Berenger is the protagonist of the play, an Everyman slacker who finds neither his work in an office nor the culture around him fulfilling. Alienated, yet still confused as to why he has been displaced, he is unwilling to commit himself to anything in life but his love for Daisy. His friend Jean constantly reprimands the submissive Berenger for his uncouth appearance and apathetic attitudes.
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Jean is Berenger's foil, a highly cultured, somewhat arrogant and angry young man who prides himself on his rationality. He urges Berenger to be more like him. His occasional lapses, however, expose cracks in his façade of efficiency.
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The Logician is a highly rational man who appears only in the first act, but who is referred to several other times. He believes strictly in the laws of logic, though his attempts to prove anything often collapse.
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Daisy is Berenger's love interest. She, too, is fairly uncommitted to anything and does not mind the presence of the rhinoceroses. Nevertheless, she is the one other character of proportion in the play that has an emotional life.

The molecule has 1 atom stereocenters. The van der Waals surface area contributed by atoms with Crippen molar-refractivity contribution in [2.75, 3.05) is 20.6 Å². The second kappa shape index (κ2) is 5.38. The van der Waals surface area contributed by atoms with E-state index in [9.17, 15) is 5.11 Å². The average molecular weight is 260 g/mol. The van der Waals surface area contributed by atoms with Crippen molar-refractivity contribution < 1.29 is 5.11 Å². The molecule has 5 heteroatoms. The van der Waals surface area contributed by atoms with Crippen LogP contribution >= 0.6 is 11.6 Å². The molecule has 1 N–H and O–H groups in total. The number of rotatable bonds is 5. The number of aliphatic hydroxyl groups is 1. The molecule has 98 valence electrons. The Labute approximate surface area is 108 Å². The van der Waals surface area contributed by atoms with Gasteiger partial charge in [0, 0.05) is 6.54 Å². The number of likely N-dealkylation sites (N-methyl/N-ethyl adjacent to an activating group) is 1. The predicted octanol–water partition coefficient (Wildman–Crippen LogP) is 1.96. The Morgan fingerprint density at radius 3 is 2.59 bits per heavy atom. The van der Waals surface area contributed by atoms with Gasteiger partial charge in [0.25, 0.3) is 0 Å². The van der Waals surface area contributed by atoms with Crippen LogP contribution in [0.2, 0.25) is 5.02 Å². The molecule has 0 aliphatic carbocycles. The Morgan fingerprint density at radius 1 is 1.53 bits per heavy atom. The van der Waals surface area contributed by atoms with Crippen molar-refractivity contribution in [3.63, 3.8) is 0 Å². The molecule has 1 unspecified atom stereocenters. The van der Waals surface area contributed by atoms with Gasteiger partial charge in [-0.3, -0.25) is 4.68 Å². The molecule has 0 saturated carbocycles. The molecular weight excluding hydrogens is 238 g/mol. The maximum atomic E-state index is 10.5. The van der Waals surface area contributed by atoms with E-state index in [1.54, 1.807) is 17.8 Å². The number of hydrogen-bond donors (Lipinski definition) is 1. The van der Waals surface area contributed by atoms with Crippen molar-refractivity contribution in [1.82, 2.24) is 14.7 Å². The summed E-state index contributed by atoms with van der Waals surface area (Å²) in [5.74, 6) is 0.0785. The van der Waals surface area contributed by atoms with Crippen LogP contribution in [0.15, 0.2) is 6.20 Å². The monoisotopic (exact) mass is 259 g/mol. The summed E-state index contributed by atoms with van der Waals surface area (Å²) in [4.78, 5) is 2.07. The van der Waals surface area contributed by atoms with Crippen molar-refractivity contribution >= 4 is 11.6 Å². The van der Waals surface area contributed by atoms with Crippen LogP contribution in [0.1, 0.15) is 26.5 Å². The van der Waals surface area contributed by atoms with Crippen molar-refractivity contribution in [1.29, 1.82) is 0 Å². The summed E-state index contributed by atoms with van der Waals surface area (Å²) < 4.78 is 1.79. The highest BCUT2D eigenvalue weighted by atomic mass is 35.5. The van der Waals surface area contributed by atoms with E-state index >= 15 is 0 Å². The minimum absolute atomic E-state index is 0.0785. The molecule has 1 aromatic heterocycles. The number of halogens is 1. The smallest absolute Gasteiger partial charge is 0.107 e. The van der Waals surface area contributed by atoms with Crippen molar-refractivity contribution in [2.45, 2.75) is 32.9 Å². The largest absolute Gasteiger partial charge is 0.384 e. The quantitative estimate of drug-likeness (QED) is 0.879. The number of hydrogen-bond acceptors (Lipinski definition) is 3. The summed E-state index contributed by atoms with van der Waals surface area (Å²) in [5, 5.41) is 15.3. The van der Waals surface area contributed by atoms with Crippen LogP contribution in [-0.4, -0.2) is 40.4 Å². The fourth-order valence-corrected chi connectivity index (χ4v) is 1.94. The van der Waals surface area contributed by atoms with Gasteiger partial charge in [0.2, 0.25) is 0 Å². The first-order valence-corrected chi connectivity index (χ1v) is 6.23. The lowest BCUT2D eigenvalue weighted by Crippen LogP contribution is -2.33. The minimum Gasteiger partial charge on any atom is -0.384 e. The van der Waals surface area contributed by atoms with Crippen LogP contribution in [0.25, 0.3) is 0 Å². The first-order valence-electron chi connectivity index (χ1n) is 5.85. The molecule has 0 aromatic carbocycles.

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Botard is a senior member of Berenger's office. He is cynical and skeptical, and jealous of Dudard's rising stature. He refuses to believe at first the presence of the rhinos and seeks rational explanations for everything.
Dudard is a co-worker of Berenger's and a rival for Daisy's affections. He prides himself on his intellect and rationality.
Papillon is the head of Berenger's office. He privileges work above his employees.
Mr. Boeuf, another co-worker of Berenger's, appears off-stage only as a rhinoceros. His wife remains devoted to him despite his new form.
The Old Gentleman, the Grocer, the Grocer's Wife, the Housewife, the Café Proprietor, and the Waitress appear in the first act. They are characterized largely by their trivial concerns, though the Old Gentleman is very interested in the Logician.